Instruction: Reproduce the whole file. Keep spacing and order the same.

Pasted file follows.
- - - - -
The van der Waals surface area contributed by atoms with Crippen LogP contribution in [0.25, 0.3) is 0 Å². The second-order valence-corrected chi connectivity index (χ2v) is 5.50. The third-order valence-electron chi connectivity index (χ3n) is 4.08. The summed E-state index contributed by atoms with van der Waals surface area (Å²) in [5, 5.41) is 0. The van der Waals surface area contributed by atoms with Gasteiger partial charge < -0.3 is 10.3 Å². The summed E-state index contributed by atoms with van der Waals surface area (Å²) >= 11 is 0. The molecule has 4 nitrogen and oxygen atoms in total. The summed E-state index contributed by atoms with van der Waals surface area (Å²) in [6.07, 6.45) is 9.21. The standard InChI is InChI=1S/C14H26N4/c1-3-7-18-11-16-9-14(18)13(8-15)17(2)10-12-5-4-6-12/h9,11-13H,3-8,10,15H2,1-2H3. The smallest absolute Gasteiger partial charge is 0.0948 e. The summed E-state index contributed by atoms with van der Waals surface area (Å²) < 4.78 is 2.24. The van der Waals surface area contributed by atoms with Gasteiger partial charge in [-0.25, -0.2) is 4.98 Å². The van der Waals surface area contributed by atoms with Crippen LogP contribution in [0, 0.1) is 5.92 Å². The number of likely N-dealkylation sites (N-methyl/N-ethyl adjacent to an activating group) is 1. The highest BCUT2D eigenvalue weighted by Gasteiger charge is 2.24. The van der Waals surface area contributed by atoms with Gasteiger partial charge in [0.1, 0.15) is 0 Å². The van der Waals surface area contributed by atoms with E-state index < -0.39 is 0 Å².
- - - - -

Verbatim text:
The van der Waals surface area contributed by atoms with Crippen LogP contribution in [0.25, 0.3) is 0 Å². The second-order valence-corrected chi connectivity index (χ2v) is 5.50. The third-order valence-electron chi connectivity index (χ3n) is 4.08. The summed E-state index contributed by atoms with van der Waals surface area (Å²) in [5, 5.41) is 0. The van der Waals surface area contributed by atoms with Gasteiger partial charge < -0.3 is 10.3 Å². The summed E-state index contributed by atoms with van der Waals surface area (Å²) >= 11 is 0. The molecule has 4 nitrogen and oxygen atoms in total. The summed E-state index contributed by atoms with van der Waals surface area (Å²) in [6.07, 6.45) is 9.21. The standard InChI is InChI=1S/C14H26N4/c1-3-7-18-11-16-9-14(18)13(8-15)17(2)10-12-5-4-6-12/h9,11-13H,3-8,10,15H2,1-2H3. The smallest absolute Gasteiger partial charge is 0.0948 e. The summed E-state index contributed by atoms with van der Waals surface area (Å²) < 4.78 is 2.24. The van der Waals surface area contributed by atoms with Gasteiger partial charge in [-0.25, -0.2) is 4.98 Å². The van der Waals surface area contributed by atoms with Crippen LogP contribution in [0, 0.1) is 5.92 Å². The number of likely N-dealkylation sites (N-methyl/N-ethyl adjacent to an activating group) is 1. The highest BCUT2D eigenvalue weighted by Gasteiger charge is 2.24. The van der Waals surface area contributed by atoms with Gasteiger partial charge in [0.1, 0.15) is 0 Å². The van der Waals surface area contributed by atoms with E-state index < -0.39 is 0 Å².